Wednesday, June 27, 2012

Brain Happy

I just finished reading What Makes Your Brain Happy and Why You Should Do the Opposite by David DiSalvo.

I read it in just two days because I found it so interesting I could barely put it down to do anything else.

So... just a few of the nuggets I took away from this book, starting with my favorite:

*If you have a goal, to let's say lose 20 pounds by your wedding, it's better to pose it as a question to your brain rather than a statement.  As in, "I wonder if I can lose 20 pounds and fit into my wedding dress by my wedding day?" rather than, "I am going to lose 20 pounds..." 

*The hunt is always more exciting than the capture.  Hello, Ebay?!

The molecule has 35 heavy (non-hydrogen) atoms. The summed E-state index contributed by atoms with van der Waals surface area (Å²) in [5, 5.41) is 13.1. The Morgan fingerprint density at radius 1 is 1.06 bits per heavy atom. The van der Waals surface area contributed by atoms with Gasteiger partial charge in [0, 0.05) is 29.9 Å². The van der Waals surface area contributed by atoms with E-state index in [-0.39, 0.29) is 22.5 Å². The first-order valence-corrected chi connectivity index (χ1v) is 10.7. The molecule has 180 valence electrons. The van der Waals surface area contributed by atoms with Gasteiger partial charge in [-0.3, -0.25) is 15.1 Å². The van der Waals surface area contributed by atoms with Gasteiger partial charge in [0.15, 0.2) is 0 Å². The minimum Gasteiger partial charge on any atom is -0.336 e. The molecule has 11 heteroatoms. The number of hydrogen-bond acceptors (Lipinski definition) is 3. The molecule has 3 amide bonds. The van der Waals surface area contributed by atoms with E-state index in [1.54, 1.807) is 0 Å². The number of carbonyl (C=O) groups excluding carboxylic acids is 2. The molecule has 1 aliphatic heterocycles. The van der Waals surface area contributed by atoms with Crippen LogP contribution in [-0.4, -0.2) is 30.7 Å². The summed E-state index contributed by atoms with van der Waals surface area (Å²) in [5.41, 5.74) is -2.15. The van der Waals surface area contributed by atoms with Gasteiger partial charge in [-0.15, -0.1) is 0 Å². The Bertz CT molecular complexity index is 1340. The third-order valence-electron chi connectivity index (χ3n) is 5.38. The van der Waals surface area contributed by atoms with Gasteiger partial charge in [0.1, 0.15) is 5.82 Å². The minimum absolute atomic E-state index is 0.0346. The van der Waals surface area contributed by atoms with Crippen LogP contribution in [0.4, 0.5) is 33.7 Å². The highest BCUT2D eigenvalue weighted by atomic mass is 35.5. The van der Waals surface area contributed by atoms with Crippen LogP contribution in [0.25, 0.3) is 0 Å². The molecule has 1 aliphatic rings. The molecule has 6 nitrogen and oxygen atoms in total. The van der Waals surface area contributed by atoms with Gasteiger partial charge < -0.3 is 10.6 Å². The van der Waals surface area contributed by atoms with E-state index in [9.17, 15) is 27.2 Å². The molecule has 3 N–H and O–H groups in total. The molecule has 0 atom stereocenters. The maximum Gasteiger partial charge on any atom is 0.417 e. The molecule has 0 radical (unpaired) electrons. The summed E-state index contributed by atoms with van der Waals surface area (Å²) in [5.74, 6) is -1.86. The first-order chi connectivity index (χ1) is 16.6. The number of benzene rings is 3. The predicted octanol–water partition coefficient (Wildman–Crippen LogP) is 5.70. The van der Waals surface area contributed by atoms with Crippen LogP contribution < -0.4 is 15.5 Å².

* Our brain really has a need to be right.  But you don't actually have to be right for it to matter to your brain, you just have to feel like you're right.  This explains a lot of the arguements in my life:  I just really need to feel like I'm right.  All the time.

*The more immediate we know our feedback will be, the more we're motivated to perform well.  So teachers out there, get those graded tests and papers back to your students quickly if you really want them to ace things!

*You don't know what you don't know.  Seems pretty obvious, yes.  But we need to really remember this when we start a new job.  As the book says, "Practice and experience aren't just preparation.  They're part of the process of discovering what you could not possibly know as an outsider to whatever trade or profession you hope to become competent in."  So, give yourself a break.  And give yourself a little time!  ;)


Melissa Sarno said...


Valerie said...

I'm intrigued. I'll have to check it out.